In this lab, you are going to paint the stars.

Downloading the project framework

Download, and unZIP it into your csci/201 directory. Make your Projects panel look like the following continuing.
Projects panel for StarPress
The only class you'll modify in this lab is StarPress, so go ahead and open it.

The project looks quite a bit like the 50 star union program but when you run it nothing happens.

Listing to the mouse

Notice that about halfway into there is a call to the addMouseListerne method. The single argument to these method is an anonymous class made by extending the MouseAdapter class. This is some really unusual Java, but you only need to pay attention to the three methods of this anonymous class: mouseClicked, mousePressed; mouseReleased. A bit farther down you see a call to addMouseMotionLister which receives another anonymous class that extends MouseMotionAdapter. This class has a single method mouseDragged.

All your work during this lab will be confined to these four methods.

  1. mouseClicked
  2. mousePressed
  3. mouseReleased
  4. mouseDragged

This methods are invoked whenever you click, press, release, or drag the mouse. Each is passed a MouseEvent object. For this lab, the only thing you really must know about a MouseEvent is that it has methods getX() and getY() for returning the x and y co-ordinates where the mouse was located at the time of the event.

StarPress does have calls to another MouseEvent method and uses a couple of MouseEvent fields. But you don't have to modify that part of the code.

Adding a star

Look within the mouseClicked for the following comment line:

                    // Your task #1:  Add a star to the array

Add a single line of Java code to create a new Star5 object and insert it into the array. Remember to use the getX() and getY() methods of the MouseEvent object e. [If you need help there, look down five more lines in your program.] Use the fixed variable starRadius for the size of your star and the random variable starRot for the rotation. You better have “stars[numStars++]” somewhere in your line. The “++” is important.

Compile your code and make sure that new stars appear whenever you click the mouse. Make 51 clicks and see your program crash. Place your Java assignment statement with an if to fix this problem.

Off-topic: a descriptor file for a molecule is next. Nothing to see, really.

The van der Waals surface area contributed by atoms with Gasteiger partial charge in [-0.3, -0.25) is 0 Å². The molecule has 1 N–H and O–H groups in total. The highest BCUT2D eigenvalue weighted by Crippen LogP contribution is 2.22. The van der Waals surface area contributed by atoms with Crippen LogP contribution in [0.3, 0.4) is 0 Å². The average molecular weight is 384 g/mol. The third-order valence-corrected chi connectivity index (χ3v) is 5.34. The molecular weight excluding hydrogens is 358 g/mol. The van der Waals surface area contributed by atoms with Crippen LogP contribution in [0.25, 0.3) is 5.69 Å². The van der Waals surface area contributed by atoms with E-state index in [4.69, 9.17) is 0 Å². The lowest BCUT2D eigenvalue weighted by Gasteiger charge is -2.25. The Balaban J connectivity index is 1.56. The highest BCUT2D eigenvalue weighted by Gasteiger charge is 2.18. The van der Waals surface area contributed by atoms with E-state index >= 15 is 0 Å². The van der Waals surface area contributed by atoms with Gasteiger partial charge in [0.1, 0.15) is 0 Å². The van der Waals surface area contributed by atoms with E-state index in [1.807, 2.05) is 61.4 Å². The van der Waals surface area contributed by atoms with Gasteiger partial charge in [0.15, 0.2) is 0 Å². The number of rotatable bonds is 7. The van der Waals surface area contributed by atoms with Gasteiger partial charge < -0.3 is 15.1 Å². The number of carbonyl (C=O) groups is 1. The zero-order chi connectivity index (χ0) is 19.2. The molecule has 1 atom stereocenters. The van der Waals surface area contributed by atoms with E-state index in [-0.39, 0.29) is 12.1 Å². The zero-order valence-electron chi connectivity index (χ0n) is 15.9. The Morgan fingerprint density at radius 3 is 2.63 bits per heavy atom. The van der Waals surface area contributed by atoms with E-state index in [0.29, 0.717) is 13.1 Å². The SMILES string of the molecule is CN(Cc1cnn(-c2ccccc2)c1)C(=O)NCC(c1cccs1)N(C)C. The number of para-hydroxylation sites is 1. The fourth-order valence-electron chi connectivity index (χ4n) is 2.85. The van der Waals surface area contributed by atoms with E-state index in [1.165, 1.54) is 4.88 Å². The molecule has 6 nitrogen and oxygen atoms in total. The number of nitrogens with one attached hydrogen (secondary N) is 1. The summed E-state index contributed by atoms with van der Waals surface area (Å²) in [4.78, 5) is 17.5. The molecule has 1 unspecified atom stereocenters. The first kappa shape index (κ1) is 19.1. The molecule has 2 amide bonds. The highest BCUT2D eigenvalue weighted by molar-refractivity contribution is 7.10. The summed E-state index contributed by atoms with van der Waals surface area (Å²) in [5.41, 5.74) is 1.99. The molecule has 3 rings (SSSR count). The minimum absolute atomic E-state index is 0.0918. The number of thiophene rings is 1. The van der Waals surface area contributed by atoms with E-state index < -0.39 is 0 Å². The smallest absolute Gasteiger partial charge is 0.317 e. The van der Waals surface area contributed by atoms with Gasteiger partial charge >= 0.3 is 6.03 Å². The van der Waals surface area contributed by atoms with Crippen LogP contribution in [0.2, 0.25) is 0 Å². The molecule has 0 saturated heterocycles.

Deleting stars

Now go on down to your next task comment:

                            // Your task #2:  Remove a star from the array

Now this is tricky. Your program has identified a star, stars[i] that is very close to the location of your mouse press. We want to delete it. The problem is that we can't just leave a “hole” in the array.

One way to handle this problem would be to move all the array elements from stars[i+1] to stars[numStars-1] up one position and then subtract one from numStars. Perhaps a loop like the following would help out here.

                            // Your task #2:  Remove a star from the array
                            for (int j=i; j<numStars-1; ++j) {
                                // Do something here

Remember to adjust numStars. Also call the repaint() method so that you can see that star has been removed. You might also think about what should happen if more than one star is close to the point where the mouse was pressed.

Moving stars

Moving stars require changes as three locations marked with “Your task” comments. Two of these changes (3 and 4) involve adding one line of code. One (5) requires about three. The idea here is that you use the variable taggedStar to tag a star. The method mousePressed is to set the tag. As the star is dragged, mouseDragged is called. Here you have to use the setX and setY methods of Star5 to change the star's position. Then in mouseReleased you have to untag the star.

Show your instructor that you have signed up for CSCI 202 for next semester.